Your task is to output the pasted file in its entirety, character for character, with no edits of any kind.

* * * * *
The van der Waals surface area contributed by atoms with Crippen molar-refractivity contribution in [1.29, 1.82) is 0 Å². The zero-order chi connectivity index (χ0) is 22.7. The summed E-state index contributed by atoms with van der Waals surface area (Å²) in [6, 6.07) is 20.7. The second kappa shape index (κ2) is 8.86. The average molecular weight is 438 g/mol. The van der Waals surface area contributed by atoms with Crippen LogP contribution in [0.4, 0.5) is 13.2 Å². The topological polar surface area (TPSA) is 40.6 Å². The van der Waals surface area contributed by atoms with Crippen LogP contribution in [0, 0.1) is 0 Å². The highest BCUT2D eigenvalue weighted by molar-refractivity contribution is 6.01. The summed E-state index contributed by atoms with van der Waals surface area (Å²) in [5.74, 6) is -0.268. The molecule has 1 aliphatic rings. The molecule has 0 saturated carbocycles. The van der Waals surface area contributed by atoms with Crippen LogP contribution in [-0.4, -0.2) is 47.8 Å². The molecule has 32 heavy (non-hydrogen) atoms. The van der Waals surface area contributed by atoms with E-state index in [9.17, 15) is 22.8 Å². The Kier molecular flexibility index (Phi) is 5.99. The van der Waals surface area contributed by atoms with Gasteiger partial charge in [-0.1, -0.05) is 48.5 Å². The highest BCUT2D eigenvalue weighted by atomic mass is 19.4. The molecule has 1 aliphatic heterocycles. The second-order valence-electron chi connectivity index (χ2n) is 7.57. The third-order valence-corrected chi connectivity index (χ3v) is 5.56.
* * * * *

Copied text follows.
The van der Waals surface area contributed by atoms with Crippen molar-refractivity contribution in [1.29, 1.82) is 0 Å². The zero-order chi connectivity index (χ0) is 22.7. The summed E-state index contributed by atoms with van der Waals surface area (Å²) in [6, 6.07) is 20.7. The second kappa shape index (κ2) is 8.86. The average molecular weight is 438 g/mol. The van der Waals surface area contributed by atoms with Crippen LogP contribution in [0.4, 0.5) is 13.2 Å². The topological polar surface area (TPSA) is 40.6 Å². The van der Waals surface area contributed by atoms with Crippen LogP contribution in [0, 0.1) is 0 Å². The highest BCUT2D eigenvalue weighted by molar-refractivity contribution is 6.01. The summed E-state index contributed by atoms with van der Waals surface area (Å²) in [5.74, 6) is -0.268. The molecule has 1 aliphatic rings. The molecule has 0 saturated carbocycles. The van der Waals surface area contributed by atoms with Crippen LogP contribution in [-0.4, -0.2) is 47.8 Å². The molecule has 32 heavy (non-hydrogen) atoms. The van der Waals surface area contributed by atoms with E-state index in [9.17, 15) is 22.8 Å². The Kier molecular flexibility index (Phi) is 5.99. The van der Waals surface area contributed by atoms with Gasteiger partial charge in [-0.1, -0.05) is 48.5 Å². The highest BCUT2D eigenvalue weighted by atomic mass is 19.4. The molecule has 1 aliphatic heterocycles. The second-order valence-electron chi connectivity index (χ2n) is 7.57. The third-order valence-corrected chi connectivity index (χ3v) is 5.56.